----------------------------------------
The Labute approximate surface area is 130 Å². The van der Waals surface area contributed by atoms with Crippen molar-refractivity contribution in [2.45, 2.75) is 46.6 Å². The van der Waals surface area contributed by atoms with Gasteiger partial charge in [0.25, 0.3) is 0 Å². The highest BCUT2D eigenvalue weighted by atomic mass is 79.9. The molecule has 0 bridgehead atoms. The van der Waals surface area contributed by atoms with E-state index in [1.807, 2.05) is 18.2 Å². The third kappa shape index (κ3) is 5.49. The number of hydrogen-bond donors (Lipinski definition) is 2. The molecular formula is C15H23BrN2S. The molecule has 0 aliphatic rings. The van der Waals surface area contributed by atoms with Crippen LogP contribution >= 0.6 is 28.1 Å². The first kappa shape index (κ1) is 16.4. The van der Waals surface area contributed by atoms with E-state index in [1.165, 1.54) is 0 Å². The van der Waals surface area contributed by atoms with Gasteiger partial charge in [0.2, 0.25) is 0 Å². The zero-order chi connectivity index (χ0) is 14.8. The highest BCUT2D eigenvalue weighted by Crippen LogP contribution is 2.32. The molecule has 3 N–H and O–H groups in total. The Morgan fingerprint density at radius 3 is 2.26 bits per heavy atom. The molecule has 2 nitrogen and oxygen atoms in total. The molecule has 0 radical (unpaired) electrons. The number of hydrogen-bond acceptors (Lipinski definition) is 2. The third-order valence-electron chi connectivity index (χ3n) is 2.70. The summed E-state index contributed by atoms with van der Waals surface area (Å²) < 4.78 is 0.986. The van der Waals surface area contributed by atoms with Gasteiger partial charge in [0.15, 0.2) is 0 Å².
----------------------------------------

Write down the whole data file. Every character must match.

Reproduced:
The Labute approximate surface area is 130 Å². The van der Waals surface area contributed by atoms with Crippen molar-refractivity contribution in [2.45, 2.75) is 46.6 Å². The van der Waals surface area contributed by atoms with Gasteiger partial charge in [0.25, 0.3) is 0 Å². The highest BCUT2D eigenvalue weighted by atomic mass is 79.9. The molecule has 0 bridgehead atoms. The van der Waals surface area contributed by atoms with E-state index in [1.807, 2.05) is 18.2 Å². The third kappa shape index (κ3) is 5.49. The number of hydrogen-bond donors (Lipinski definition) is 2. The molecular formula is C15H23BrN2S. The molecule has 0 aliphatic rings. The van der Waals surface area contributed by atoms with Crippen LogP contribution >= 0.6 is 28.1 Å². The first kappa shape index (κ1) is 16.4. The van der Waals surface area contributed by atoms with E-state index in [1.165, 1.54) is 0 Å². The van der Waals surface area contributed by atoms with Gasteiger partial charge in [0.2, 0.25) is 0 Å². The zero-order chi connectivity index (χ0) is 14.8. The highest BCUT2D eigenvalue weighted by Crippen LogP contribution is 2.32. The molecule has 3 N–H and O–H groups in total. The Morgan fingerprint density at radius 3 is 2.26 bits per heavy atom. The molecule has 2 nitrogen and oxygen atoms in total. The molecule has 0 radical (unpaired) electrons. The number of hydrogen-bond acceptors (Lipinski definition) is 2. The third-order valence-electron chi connectivity index (χ3n) is 2.70. The summed E-state index contributed by atoms with van der Waals surface area (Å²) < 4.78 is 0.986. The van der Waals surface area contributed by atoms with Gasteiger partial charge in [0.15, 0.2) is 0 Å².